Size DOES matter – Just Ask IBM About Their New 120 PETABYTE Storage system

In the never-ending race to build the biggest and most bitchin’ hardware on the planet, IBM has taken the lead. Again!

IBM’s newest pet is their 120 petabyte (120 million gigabytes) storage array system, a disk drive system made up of 200,000 drives. It will hold 1 trillion files. This far surpasses the current title holder of the world’s-largest-storage array, that has a measly 15 petabytes.

To put the ridiculously large number of 120 petabytes into proportion, it could hold 24 billion standard MP3 files, or replicate 60 times over the current biggest backup of the Internet from WayBack Machine’s 150 billion stored webpages.

Surprisingly this new super-computer storage system being created in IBM’s Almaden, California facility actually has a use. Even more surprising is that they already have a customer for it; a client running in-depth simulations for a super computer detecting real world weather and climate phenomena.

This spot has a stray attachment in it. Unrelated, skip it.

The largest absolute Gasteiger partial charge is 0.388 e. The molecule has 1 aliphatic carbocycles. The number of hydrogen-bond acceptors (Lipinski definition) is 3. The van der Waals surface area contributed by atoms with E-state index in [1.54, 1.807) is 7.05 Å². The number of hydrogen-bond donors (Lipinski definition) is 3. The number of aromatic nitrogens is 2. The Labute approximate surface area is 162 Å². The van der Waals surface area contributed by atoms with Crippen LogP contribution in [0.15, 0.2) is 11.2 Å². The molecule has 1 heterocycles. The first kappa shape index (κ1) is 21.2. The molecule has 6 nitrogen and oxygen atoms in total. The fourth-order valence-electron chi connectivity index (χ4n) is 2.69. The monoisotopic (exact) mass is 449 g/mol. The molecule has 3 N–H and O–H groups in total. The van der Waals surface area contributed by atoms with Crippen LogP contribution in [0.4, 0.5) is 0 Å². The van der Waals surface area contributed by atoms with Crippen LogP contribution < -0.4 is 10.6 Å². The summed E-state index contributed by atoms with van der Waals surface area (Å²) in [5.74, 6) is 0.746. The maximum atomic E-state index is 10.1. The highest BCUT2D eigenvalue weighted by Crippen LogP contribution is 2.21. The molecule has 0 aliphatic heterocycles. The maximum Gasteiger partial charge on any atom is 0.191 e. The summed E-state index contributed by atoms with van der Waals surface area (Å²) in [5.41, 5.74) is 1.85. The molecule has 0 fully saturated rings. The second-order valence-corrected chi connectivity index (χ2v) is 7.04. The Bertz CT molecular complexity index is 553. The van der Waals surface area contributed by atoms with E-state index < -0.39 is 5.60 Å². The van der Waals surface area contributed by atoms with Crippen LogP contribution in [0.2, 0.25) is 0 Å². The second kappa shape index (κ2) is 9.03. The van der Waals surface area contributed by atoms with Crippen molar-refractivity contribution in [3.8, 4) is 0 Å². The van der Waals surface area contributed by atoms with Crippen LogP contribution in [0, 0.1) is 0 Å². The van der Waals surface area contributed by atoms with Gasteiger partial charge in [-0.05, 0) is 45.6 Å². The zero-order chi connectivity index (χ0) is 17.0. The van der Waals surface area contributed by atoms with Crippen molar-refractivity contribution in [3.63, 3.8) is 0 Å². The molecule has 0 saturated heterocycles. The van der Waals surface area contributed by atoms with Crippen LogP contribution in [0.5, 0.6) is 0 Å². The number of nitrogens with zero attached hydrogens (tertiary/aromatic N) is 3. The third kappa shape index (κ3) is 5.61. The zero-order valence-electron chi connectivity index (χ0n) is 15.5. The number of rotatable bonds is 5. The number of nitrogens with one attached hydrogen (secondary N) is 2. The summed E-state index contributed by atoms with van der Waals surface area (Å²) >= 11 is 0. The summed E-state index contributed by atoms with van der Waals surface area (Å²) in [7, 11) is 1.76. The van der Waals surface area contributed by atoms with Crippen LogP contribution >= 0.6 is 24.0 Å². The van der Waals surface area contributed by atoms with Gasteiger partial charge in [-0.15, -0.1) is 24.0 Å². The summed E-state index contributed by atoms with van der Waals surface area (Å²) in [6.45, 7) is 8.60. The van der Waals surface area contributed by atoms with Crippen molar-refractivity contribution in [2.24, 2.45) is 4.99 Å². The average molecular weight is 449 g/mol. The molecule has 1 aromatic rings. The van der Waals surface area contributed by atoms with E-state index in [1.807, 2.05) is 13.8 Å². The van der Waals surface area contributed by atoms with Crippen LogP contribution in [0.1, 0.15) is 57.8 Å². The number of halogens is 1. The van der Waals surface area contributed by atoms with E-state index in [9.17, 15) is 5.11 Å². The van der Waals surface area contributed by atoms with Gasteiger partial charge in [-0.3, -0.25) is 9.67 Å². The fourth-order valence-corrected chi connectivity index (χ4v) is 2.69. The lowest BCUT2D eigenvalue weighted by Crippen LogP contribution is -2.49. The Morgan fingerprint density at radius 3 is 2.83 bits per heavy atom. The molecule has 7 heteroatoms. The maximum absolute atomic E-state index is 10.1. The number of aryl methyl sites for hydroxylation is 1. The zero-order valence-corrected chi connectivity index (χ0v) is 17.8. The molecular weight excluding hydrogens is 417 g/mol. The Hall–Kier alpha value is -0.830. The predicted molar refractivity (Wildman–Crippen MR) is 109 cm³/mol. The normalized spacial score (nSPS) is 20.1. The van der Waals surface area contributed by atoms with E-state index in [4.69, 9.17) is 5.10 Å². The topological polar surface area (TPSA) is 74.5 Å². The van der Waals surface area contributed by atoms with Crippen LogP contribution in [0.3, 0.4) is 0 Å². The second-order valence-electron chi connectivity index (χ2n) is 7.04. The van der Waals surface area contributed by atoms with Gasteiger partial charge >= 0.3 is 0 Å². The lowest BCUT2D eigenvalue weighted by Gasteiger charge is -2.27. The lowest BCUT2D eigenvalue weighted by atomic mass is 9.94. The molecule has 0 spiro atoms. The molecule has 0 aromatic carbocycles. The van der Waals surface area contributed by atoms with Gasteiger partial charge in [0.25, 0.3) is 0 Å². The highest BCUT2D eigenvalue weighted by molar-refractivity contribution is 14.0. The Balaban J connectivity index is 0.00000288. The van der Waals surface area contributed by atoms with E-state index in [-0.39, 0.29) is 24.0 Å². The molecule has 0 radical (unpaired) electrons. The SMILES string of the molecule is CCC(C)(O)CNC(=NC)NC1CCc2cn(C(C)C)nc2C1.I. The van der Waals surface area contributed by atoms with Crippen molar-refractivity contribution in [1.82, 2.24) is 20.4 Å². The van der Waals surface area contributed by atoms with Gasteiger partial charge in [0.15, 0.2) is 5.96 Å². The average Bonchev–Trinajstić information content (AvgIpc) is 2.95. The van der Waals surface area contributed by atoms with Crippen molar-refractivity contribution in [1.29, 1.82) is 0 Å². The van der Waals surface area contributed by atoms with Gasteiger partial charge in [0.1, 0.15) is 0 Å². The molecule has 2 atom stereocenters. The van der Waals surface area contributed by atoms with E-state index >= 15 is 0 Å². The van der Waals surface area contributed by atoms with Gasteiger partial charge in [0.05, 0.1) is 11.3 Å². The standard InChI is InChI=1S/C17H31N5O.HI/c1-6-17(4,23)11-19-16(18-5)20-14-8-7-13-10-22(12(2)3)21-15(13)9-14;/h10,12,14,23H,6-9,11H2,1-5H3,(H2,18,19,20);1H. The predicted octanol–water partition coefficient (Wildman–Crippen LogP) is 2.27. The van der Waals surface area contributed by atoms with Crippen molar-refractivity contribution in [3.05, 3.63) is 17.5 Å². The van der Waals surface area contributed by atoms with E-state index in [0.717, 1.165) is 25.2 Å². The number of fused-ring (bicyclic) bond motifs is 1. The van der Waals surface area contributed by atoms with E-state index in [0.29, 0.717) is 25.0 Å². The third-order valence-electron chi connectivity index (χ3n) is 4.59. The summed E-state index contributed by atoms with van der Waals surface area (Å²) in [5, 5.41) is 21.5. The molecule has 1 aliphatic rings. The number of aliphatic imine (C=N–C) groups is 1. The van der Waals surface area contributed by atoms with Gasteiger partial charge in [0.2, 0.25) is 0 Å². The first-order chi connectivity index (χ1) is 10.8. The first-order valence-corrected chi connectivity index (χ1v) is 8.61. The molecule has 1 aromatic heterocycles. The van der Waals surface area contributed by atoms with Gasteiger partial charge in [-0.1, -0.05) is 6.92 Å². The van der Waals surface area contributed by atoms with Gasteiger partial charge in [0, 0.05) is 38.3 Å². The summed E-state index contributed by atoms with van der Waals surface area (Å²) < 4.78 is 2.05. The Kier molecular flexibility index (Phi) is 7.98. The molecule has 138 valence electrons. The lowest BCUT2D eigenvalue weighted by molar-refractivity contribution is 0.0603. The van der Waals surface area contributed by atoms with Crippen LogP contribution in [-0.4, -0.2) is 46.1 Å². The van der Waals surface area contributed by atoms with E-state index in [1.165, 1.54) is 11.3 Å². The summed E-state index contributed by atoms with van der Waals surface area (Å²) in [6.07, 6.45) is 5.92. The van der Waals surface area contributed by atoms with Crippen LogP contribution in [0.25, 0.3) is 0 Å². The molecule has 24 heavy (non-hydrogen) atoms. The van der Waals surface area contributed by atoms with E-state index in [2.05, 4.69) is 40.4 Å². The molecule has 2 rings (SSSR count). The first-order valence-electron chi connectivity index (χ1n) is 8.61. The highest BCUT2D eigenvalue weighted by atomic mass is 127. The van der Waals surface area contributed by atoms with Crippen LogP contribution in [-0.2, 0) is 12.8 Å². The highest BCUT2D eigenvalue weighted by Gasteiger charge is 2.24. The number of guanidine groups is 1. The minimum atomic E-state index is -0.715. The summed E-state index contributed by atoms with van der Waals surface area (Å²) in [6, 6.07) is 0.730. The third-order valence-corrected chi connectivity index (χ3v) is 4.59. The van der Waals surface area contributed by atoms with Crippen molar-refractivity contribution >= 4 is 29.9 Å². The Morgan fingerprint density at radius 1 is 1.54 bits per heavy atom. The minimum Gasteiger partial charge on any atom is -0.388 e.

IBM believes that this new breakthrough in ‘fringe’ hardware could soon have current-day uses for many of their enterprise clients. Bruce Hillsberg, IBM’s Director of Storage says that, “this 120 petabyte system is on the lunatic fringe now, but in a few years it may be that all cloud computing systems are like it. Just keeping track of the names, types, and other attributes of the files stored in the system will consume around two petabytes of its capacity.”

The Nitty Gritty

Obviously IBM struggled with the standard issues when dealing with large-scale storage including cooling, fail safes and rack spacing, but IBM thinks they have done the trick. The new storage system solves cooling issues by using water cooling in space of the traditional air. And has built in fail-overs by not only storing multiple data copies on several disks but also has the ability to pull data from alternate drives should the initial ones go down. Also, if many disks fail simultaneously the system goes into overdrive by speeding up the rebuilding process.

Apparently they also have a million-year guarantee.

Cool!